You know it's inevitable, being the 40th anniversary of the show - Brits want it to return (why, when they have a cool new Doctor Who?), more rumors about another movie are bandied about...it makes it hard to like Trek. I loved the original series, liked The Next Generation, thought DS9 rocked, and with Voyager and Enterprise, saw my beloved series fall down harder than Pee Wee Herman's career.
Of course, I recently came across this Wired article about a fan-driven "continuation" of the original series. Star Trek: The New Voyages has been getting a lot of attention - and has even been entered in the Internet Movie Data Base. In fact, several key players - including a TOS Actor and Gene Roddenberry's son - have given their support to this endeavor. Was I being bitter or cynical, or should I at least give the latest episode - "In Harm's Way" - a chance?
Scouring the internet for download sites, I took advantage, and all I can say is...to paraphrase Public Enemy, Don't Believe the Hype.
To be totally fair, there are some really nice touches - there's a greater energy than the Original Series, and many of the effects shots are more in line with 21st Century television sci-fi than 1960s. Plus, Jack Cawley makes a pretty good Captain Kirk - emphasizing the daring and heroism in the character without leaving teeth marks in the scenery. (Imagine a slightly younger Robert Conrad as Captain Kirk, and you'll have a good - although slightly inaccurate - idea).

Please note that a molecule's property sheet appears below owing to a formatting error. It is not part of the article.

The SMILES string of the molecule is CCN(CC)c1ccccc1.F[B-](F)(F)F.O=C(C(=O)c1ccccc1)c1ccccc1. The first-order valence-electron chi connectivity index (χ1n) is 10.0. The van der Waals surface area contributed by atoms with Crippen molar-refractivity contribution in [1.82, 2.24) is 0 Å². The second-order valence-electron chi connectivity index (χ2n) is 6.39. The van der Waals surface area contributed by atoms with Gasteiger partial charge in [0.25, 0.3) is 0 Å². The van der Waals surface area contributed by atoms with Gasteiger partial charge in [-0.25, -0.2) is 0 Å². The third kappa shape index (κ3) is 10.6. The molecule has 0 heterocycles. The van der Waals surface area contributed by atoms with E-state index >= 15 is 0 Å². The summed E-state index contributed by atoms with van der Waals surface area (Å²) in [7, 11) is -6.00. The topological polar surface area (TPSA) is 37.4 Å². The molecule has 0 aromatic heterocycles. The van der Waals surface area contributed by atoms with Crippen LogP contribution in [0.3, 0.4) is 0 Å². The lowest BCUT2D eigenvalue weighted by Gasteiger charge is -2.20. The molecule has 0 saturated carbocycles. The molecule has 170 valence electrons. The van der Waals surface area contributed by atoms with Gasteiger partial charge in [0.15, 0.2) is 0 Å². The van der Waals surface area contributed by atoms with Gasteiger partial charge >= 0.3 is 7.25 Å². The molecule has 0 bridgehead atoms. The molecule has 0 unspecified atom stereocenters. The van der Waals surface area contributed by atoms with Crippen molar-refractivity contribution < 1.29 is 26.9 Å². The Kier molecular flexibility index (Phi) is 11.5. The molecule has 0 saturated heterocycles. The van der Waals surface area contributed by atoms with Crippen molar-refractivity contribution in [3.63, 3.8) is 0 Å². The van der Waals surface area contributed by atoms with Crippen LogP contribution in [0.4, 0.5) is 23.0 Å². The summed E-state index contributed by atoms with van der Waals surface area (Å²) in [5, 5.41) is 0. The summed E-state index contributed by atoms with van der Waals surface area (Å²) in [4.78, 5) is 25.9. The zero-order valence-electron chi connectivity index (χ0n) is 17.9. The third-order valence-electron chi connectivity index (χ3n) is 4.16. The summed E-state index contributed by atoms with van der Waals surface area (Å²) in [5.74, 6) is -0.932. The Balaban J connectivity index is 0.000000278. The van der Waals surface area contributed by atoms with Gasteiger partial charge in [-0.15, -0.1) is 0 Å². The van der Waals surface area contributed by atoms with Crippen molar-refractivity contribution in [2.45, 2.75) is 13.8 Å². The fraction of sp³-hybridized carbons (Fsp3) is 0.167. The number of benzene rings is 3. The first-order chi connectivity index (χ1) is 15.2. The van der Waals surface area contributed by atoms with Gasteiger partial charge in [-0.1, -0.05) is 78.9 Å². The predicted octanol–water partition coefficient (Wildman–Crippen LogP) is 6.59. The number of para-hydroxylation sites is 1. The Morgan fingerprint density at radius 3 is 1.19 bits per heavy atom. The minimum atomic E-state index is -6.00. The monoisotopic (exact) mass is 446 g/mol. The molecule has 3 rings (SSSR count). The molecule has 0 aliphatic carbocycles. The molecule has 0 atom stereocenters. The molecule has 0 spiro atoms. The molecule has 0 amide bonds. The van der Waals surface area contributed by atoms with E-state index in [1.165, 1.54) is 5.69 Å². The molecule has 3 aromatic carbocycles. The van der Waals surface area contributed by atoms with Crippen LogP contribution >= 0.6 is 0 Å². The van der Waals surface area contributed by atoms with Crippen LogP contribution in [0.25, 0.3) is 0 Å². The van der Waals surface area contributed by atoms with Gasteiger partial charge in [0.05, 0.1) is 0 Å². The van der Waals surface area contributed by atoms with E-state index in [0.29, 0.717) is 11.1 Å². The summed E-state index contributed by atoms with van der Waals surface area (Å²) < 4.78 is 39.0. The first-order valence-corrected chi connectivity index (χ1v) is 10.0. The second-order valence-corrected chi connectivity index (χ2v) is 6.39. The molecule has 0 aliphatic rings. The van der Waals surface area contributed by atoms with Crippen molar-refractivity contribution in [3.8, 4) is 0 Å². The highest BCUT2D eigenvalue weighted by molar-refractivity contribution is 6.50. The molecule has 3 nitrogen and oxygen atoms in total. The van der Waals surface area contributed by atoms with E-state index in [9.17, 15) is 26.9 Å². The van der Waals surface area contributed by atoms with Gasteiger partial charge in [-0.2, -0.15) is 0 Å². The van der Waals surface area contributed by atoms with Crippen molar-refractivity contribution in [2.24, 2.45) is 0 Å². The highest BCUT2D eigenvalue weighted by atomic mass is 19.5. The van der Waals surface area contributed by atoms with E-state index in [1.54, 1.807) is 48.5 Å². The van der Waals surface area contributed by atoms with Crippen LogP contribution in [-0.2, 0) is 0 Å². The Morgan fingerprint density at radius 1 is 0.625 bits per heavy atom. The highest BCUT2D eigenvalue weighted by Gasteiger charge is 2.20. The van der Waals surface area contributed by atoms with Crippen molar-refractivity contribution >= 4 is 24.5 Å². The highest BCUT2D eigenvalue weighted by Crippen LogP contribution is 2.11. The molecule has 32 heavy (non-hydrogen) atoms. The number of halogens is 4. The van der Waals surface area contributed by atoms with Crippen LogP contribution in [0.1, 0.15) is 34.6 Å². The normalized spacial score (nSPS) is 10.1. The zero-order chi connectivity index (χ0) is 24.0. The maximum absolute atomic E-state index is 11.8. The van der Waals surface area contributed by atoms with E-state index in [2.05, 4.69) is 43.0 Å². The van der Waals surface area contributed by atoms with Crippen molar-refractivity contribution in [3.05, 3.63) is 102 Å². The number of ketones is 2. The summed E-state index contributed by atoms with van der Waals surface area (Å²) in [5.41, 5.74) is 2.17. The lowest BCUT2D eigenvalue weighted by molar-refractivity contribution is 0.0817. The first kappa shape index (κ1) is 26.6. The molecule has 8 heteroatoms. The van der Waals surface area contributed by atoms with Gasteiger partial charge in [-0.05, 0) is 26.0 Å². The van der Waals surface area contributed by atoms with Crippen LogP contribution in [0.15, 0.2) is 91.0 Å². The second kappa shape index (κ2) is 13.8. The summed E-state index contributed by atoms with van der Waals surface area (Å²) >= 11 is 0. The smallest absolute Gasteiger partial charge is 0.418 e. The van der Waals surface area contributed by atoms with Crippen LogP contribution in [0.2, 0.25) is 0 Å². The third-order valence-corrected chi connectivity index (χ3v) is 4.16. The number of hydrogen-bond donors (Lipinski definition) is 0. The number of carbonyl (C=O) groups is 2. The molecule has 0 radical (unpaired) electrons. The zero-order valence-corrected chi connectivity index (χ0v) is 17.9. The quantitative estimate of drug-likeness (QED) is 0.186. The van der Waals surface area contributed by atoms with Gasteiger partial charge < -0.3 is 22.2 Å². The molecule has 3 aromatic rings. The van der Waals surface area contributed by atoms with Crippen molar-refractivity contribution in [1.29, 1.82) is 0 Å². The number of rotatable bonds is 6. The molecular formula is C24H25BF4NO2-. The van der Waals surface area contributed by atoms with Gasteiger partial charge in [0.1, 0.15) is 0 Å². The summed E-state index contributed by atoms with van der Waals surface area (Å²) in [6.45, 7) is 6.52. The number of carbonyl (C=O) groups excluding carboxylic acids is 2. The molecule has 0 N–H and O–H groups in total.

However, what turns me away from "In Harm's Way" is the overreliance on continuity. Yes, much like recent DC Comics, this film seems less like a celebration of the values of the original series and more like mediocre fan fiction. Doomsday machines, time travel, the Guardian of Forever - even the commentary reeks of "hey, look at what we did" versus expanding the universe Roddenberry created. In a way, the New Voyages is a step backward - celebrating not the pioneering spirit of the original series, but engaging in nostalgia for its own sake.
My advice, if you want to see some excellent Trek fan films, is simple - rent or purchase the Trekkies 2 DVD. Under Special Features, you'll find two short films - one a comic take; the other a mixture of Trek and westerns. Both of them are short, enjoyable, and really speak more about the flexible nature of Trek. In addition, you can read plenty of fan-written scripts at Star Trek: Renaissance, which makes no claims - nor seems to have sought - "official" approval, which is probably how it should be.
Ron Moore was right - Trek is back in the hands of the fans. It's somewhat disappointing that a small group is getting attention for focusing on the past rather than building towards the future.
And that's what the 40th Anniversary of Trek should be about - not nostalgia for an age yet to come.